SUMMARY OF THE INVENTION

The following traits have been repeatedly observed and are determined to be the characteristics of the new cultivar of chrysanthemum. These attributes in combination distinguish ‘95-169-8’ as unique from all other varieties of chrysanthemum known to the inventors.

    • 1. ‘95-169-8’ is early blooming and exhibits quadriplex daisy-type inflorescences with red to red-grey ray florets and bright yellow disk florets. The slight grey tones give the flowers a unique coloration.
    • 2. ‘95-169-8’ attains a large shrub-like habit in the second and successive years of growth attaining about 45 to 53 cm in height the first year and about 76 to 106 cm in height and 83 to 152 cm in width in the second year.
    • 3. ‘95-169-8’ forms a tight cushion plant form without the need for pinching or pruning.
    • 4. ‘95-169-8’ exhibits extreme hybrid vigor.
    • 5. ‘95-169-8’ exhibits a massive floral display in its second and subsequent years after planting.
    • 6. ‘95-169-8’ is a winter hardy shrub chrysanthemum with hardiness to U.S.D.A. Zone 3.
    • 7. The inflorescences of ‘95-169-8’ are frost tolerant.

BRIEF DESCRIPTION OF THE DRAWINGS

The accompanying colored photographs illustrate the overall appearance and distinct characteristics of the new chrysanthemum. The photographs were taken of plants grown for two years under field conditions in Waseca, Minn. FIG. 1 is a photograph of a row of ‘95-169-8’ plants. The photograph in FIG. 2 provides a view of a single plant of ‘95-169-8’. The colors in the photographs are as close as possible with the photographic and printing technology utilized. The color values cited in the detailed botanical description accurately describe the colors of the new chrysanthemum.

DETAILED BOTANICAL DESCRIPTION

The following is a detailed description of the new cultivar as grown outdoors under natural lighting in a trial bed in St. Paul, Minn. and observed over a period of five years. The color readings were taken on Jan. 18, 2001 from plants grown from cuttings under greenhouse conditions that are typical of commercial production. Plants were grown under approximately 2,500 footcandles of light and temperatures of approximately 72° F. during the day and 65° F. during the night. The phenotype of the new cultivar may vary with variations in environmental, climatic, and cultural conditions, as it has not been tested under all possible environmental conditions. The color determination is in accordance with the R.H.S. Colour Chart of The Royal Horticultural Society, London, England, except where general color terms of ordinary dictionary significance are used.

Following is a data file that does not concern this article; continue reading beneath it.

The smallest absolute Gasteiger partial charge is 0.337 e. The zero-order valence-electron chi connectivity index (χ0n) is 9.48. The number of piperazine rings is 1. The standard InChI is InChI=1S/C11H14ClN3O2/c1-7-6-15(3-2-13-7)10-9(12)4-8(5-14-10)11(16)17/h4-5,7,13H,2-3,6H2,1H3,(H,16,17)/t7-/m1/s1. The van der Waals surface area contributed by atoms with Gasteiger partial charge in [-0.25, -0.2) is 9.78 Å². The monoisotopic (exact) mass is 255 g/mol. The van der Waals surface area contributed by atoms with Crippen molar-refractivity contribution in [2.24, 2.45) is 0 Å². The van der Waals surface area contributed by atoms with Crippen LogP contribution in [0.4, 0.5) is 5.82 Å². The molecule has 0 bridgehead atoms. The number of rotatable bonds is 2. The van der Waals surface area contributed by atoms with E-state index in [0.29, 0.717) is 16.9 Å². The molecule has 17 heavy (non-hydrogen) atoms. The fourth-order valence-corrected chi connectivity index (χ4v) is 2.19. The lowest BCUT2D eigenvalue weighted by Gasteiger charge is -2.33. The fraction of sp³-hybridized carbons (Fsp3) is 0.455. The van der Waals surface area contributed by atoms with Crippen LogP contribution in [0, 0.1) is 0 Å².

• General description:
      • Blooming season.—Early flowering commencing in late August.
      • Plant habit.—Herbaceous perennial, mounded habit, produces a cushion form in the first year of growth, attains a larger shrub-like habit in the second and subsequent years with a tight cushion plant form.
      • Height and spread.—Reaches about 45 to 53 cm in height the first year and about 76 to 106 cm in height and 83 to 152 cm in width in the second and subsequent years.
      • Hardiness.—U.S.D.A. Zone 3.
      • Diseases resistance.—No susceptibility or resistance to diseases common to chrysanthemum has been observed.
      • Root description.—Fibrous.
  • Growth and propagation:
      • Propagation.—Terminal stem cuttings.
      • Time to root initiation.—About 1 week.
      • Crop maintenance.—No pinching or pruning is required to achieve the cushion plant habit and abundant bloom.
      • Growth rate.—Vigorous.
  • Stem description:
      • Stem color.—145A.